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SOA Software Ratchets Up Services-Management Competition


SOA Software stepped up its competition with other services oriented architecture software suppliers by announcing it will provide policy enforcement over running services as well as service governance.

Service governance, or the setting of policies and automated tools to manage a service during its lifecycle, has been a tentative first step toward managing the hundreds or thousands of services that proliferate as businesses convert their software infrastructure to SOA. SOA Software's move lays down the challenge of saying of policies governing services are not enough. There must be a method of monitoring enforcement and auditing for its effectiveness. The move steps up the level of what's expected in terms of automated management of proliferating services inside enterprises moving toward services oriented architecture.

Frank Martinez, executive VP of product strategy, said most governance systems that can set policies, such as dictating delivery of user results within a limited response time, "have no way of knowing if that enforcement is taking place. If there's no run-time enforcement, that takes the teeth out of governance entirely," he said in an interview.

SOA Software will launch its new Workbench product in January as a "closed-loop SOA governance" product that will have a starting price of $50,000. Workbench will provide UDDI registry and repository services, with a policy management engine. It also will include workflow for the first time that helps govern how policies are defined and applied. Although Workbench is a stand alone product, it is also designed to work in conjunction with SOA Software's main product, Service Manager. Workbench can share its repository with Service Manager, said Ian Goldsmith, VP of product management.

SOA Software is a well-financed, privately held SOA software supplier, whose products command top prices in the marketplace. It has 100 customers, according to Goldsmith. The company was formerly known as Digital Evolution and changed its name to SOA Software in March 2005. Since then its moves have been emblematic of the rapid roll up of Web services start-ups into rapidly growing or mature companies.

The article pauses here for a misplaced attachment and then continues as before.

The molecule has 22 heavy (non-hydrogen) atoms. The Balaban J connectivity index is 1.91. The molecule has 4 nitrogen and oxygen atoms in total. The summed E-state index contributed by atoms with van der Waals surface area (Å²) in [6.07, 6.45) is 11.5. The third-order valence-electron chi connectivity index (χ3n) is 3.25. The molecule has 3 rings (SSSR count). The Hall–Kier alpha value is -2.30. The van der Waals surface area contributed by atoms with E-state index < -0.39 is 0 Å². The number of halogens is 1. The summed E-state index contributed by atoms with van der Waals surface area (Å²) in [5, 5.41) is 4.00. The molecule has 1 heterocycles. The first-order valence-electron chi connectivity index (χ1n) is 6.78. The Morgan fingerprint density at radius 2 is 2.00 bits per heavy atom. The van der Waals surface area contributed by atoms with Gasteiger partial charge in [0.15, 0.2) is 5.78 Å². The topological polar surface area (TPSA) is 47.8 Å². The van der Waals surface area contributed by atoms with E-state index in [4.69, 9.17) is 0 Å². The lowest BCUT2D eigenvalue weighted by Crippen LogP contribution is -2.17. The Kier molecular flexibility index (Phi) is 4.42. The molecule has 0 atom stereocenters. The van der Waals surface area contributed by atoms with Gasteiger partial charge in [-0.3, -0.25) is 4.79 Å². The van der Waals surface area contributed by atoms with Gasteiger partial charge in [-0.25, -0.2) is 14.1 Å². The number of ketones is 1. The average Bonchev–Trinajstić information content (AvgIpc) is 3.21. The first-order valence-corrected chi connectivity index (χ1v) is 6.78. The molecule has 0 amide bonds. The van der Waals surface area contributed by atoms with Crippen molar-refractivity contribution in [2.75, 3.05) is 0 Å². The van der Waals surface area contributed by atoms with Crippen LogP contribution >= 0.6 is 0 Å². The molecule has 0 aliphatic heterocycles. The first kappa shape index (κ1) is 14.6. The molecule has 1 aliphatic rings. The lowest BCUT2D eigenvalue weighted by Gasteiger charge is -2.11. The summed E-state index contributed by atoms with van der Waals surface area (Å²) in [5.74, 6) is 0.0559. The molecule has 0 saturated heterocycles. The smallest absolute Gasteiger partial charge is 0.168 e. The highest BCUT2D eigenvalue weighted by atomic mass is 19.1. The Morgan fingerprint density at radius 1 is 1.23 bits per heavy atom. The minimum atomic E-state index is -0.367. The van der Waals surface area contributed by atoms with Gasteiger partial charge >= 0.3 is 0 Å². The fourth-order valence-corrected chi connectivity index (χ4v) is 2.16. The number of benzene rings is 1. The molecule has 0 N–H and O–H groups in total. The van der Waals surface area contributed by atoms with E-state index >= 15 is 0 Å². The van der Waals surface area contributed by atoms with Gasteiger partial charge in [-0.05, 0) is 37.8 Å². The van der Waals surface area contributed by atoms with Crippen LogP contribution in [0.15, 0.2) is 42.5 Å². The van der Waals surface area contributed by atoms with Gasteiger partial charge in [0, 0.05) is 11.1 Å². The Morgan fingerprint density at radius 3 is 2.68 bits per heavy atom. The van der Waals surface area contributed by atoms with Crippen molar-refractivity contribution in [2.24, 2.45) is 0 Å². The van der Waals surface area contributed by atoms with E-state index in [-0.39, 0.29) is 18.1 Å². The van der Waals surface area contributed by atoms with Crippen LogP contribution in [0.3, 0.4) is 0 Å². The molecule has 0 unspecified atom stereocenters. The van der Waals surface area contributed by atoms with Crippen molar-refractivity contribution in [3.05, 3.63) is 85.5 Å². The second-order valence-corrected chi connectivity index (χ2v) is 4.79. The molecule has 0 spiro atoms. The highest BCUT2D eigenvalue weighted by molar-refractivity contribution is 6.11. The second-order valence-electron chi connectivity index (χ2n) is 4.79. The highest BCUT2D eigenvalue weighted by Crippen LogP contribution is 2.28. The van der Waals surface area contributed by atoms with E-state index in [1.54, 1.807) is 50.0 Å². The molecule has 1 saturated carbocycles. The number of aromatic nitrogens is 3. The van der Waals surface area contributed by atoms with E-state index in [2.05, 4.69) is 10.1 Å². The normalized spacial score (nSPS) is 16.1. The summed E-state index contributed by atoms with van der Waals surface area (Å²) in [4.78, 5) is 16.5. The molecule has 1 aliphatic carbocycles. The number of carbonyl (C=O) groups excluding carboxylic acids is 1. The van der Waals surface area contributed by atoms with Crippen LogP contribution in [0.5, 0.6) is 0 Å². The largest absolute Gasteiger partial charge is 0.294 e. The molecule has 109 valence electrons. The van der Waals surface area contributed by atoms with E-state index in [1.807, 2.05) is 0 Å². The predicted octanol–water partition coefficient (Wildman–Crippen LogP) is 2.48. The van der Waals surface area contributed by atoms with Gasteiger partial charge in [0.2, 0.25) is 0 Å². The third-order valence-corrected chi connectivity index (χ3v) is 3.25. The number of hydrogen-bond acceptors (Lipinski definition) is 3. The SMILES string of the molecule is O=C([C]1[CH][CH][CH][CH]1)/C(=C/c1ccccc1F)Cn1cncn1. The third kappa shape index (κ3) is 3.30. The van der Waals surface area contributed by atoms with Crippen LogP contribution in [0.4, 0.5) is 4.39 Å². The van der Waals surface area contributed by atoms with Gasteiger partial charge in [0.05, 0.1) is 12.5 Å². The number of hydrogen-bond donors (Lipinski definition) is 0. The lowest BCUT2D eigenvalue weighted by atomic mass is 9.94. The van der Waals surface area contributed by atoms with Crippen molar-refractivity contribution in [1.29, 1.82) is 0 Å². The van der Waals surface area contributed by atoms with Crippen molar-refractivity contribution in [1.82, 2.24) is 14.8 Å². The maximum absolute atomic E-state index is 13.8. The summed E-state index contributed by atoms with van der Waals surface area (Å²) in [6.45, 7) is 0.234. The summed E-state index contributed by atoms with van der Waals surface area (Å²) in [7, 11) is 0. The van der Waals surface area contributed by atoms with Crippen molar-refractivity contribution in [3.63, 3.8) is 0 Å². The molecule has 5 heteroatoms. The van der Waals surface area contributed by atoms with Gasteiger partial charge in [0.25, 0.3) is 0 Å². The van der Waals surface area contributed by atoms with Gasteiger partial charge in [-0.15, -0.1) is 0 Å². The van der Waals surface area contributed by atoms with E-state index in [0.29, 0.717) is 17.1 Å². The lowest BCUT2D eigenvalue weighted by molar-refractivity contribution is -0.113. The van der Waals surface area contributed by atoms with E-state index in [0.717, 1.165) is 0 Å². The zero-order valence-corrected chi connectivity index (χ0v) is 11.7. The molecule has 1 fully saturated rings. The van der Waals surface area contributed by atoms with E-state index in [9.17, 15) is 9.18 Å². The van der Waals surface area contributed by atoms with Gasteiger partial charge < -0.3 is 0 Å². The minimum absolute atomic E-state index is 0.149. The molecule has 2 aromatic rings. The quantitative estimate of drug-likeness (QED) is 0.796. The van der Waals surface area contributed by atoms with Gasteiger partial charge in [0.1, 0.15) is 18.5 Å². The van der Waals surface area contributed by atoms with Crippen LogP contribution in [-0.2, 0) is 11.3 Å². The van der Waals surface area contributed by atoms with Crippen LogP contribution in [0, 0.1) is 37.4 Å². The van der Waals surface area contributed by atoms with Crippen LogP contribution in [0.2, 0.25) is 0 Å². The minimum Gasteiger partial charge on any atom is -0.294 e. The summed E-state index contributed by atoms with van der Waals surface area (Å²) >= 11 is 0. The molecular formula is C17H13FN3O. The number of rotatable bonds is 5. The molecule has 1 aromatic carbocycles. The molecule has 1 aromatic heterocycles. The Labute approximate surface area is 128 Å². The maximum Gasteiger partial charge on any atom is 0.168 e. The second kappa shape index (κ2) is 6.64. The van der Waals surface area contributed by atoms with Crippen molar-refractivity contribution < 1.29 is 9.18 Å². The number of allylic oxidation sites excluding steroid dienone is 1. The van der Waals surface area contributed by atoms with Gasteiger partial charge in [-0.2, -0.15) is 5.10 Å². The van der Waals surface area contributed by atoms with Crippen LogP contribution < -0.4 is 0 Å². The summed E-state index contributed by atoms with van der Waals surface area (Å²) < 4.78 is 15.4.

It received $30 million in three rounds of venture capital funding leading up to a June 12 announcement that it had received another $11 million in a round of financing lead by Draper Fisher Jurvetson, a venture capital firm. Other investors in that round included Redpoint Ventures, Paladin Capital Group, Mellon Ventures, and Palisades Ventures. SOA Software acquired Blue Titan in May and incorporated its mediation product capable of discovering and linking different messaging systems and network protocols into Service Manager. The Blue Titan acquisition put it on a footing to compete with Hewlett Packard's combination of Mercury performance management software and Systinet service-building framework acquisitions. SOA Software competes as well with another market leader, WebMethods, which acquired UDDI registry firm Infravio. In August, another competitor, BEA Systems, acquired metadata repository supplier Flashline.

Concern about services management has mushroomed as IT managers moved beyond the initial pilot phase of services oriented architecture and witnessed a rapid build up of services.


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